Weinberger reports over $44 million in savings for Burlington taxpayers

Vermont Business Magazine Today, Burlington Mayor Miro Weinberger announced over $44 million in savings for Burlington’s taxpayers, driven by favorable lending terms as a result of the City’s restored Aa3 credit rating. These locked-in savings were shared in Chief Administrative Officer (CAO) Katherine Schad’s Fiscal Health Report, an annual report that the administration has published since it was requested by the City Council in 2013 following the issuance of a $9 million Fiscal Stability Bond that year. The report updates prior savings projections and outlines $24,108,885 in current dollars of savings on debt service. The report outlines an additional $20,566,079 savings on future debt service for the $130 million bond issued for the construction of a new Burlington High School and Technical Center. Together, the total current dollar savings to taxpayers and ratepayers is $44,674,964. 

"In 2012, we were teetering on a financial cliff, our rainy-day fund was millions of dollars in the red, and Burlington was pockmarked with stalled projects and aging public infrastructure,” said Mayor Miro Weinberger. “After more than a decade of strong and careful management we have locked in millions of taxpayer savings while restoring our cash reserves and making historic levels of public investment into our roads, sidewalks, stormwater system, parks, and City buildings. The City of Burlington is on solid ground and taxpayers will feel the benefits of this dramatic turnaround for years to come.”  

In August, Moody’s Investment Service provided its most recent credit opinion, affirming the City’s Aa3 credit rating and citing several credit strengths, including that “Burlington's budget management and policy credibility and effectiveness is strong and is reflected in its healthy financial position and trend of stable operations and reserves.” Further, Moody’s stated that “The city's financial position is likely to remain stable over the next few years because of conservative budgeting and prudent revenue increase.” 

"Once again Moody’s has affirmed a stable financial position for the City of Burlington at a double-A rating and we are pleased to report significant taxpayer savings as a result,” said CAO Katherine Schad. “Throughout the pandemic and economic recovery, my office has continued this Administration’s commitment to strict financial management and perpetual improvement of our internal systems. As a result, we are in a strong position to continue high levels of capital investment and we are ready for whatever storms may come in the future.”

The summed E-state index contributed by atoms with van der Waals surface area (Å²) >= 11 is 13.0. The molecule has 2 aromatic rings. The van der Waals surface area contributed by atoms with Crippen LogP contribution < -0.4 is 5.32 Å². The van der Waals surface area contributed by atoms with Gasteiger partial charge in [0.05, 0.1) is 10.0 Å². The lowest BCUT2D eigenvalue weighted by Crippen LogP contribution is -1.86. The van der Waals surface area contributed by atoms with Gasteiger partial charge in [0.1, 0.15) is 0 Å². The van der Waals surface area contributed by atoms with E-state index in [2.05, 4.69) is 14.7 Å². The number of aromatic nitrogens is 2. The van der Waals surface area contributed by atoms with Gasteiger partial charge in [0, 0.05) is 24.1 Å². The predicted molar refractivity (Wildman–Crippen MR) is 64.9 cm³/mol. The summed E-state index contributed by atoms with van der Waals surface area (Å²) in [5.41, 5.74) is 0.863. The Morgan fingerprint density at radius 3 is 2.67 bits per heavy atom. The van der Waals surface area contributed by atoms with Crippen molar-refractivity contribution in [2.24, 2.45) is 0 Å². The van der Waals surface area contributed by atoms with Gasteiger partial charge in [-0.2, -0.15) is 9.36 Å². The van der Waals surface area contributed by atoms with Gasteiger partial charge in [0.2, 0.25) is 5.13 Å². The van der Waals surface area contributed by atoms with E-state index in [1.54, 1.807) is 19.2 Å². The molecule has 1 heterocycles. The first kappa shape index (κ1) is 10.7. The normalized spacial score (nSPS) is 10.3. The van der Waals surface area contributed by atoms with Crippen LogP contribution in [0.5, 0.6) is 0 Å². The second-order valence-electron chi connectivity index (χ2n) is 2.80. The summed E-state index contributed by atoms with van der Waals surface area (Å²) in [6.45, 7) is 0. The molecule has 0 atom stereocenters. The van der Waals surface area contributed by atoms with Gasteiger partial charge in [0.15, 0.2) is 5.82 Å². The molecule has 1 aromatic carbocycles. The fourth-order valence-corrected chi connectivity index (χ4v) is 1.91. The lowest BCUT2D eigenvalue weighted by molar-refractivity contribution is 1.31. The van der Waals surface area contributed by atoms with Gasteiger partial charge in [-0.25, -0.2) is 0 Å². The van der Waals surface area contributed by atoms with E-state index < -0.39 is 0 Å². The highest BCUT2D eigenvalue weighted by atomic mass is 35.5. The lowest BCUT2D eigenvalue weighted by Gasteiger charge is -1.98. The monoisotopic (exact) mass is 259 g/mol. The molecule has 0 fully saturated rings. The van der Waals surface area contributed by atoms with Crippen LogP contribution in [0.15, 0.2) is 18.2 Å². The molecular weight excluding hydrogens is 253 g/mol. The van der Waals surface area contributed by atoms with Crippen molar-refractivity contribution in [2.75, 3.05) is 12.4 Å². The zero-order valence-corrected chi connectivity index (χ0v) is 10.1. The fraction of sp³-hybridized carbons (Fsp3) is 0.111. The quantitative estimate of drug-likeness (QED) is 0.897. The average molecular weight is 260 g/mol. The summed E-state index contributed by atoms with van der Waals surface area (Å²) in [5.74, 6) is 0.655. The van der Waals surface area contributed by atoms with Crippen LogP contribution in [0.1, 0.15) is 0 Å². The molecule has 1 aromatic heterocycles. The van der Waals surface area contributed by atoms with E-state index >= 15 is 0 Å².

Background 

  • Between 2010 and 2012, the City’s credit rating was downgraded six steps in three separate actions by Moody’s, from a high of Aa3 to a low of Baa3 (one step from junk bond status), citing the Burlington Telecom liability and advances to other enterprise funds; increasing reliance on short-term borrowing; and multiple years of operating deficits. 
  • In FY12 the Management Letter from the City’s auditor stated the City was “at risk” due to being “overly reliant on borrowing from financial institutions to provide overall City short-term cash requirements.”  
  • In FY13, in response, the Mayor and City Council received voter approval to issue $9 million in Fiscal Stability Bonds in 2013. The bond proceeds resulted in an immediate improvement of the City’s cash situation and eliminated costly short-term borrowing. 
  • Since FY13, the City has seen four credit rating upgrades for a total of a six-notch improvement with the most recent upgrade to Aa3 being achieved in July 2019. Moody’s August 2023 credit opinion updated the rating agency’s analysis supporting this rating. 
  • The improved score leads to lower interest rates and more preferable borrowing terms, saving tax payers money.  
  • In its most recent round of significant borrowing earlier in September, the City secured a 3.84% interest rate for $130 million in school construction bonding, resulting in net present value savings of $20,566,079 on future debt service payments versus what the cost would have been if the City’s credit rating was still Baa3. 

Restoring the Unassigned Fund Balance  

Critical to restoring Burlington’s positive credit score has been the dramatic improvement to the Unassigned Fund Balance (UAFB), also known as the rainy-day fund, which provides cash reserves used to maintain essential public services during crisis.  

  • In FY12 the City had a more than $15 million deficit in the UAFB, primarily driven by the uncollectible Burlington Telecom receivable, and carried more than $23 million in cash deficits across numerous general and enterprise funds.  
  • The first step to stabilize the situation was the $9 million in Fiscal Stability Bonds, and in FY13 the City saw its first positive UAFB since 2009. 
  • The Administration and leadership team worked hard over many years to focus on fiscal management, including by implementing a new UAFB policy in FY15, which commits the City to a UAFB of 5 – 15% of the General Fund budget’s operational costs. 
  • As a result, the UAFB was converted to a surplus of $9.7 million by the end of FY18 and has remained well within the target range despite the COVID crisis.  

The CAO’s fiscal health report is available online here.  

The August Moody’s credit opinion is available online here.  

Source: 9.18.2023. Burlington, Vt. -- Burlington Mayor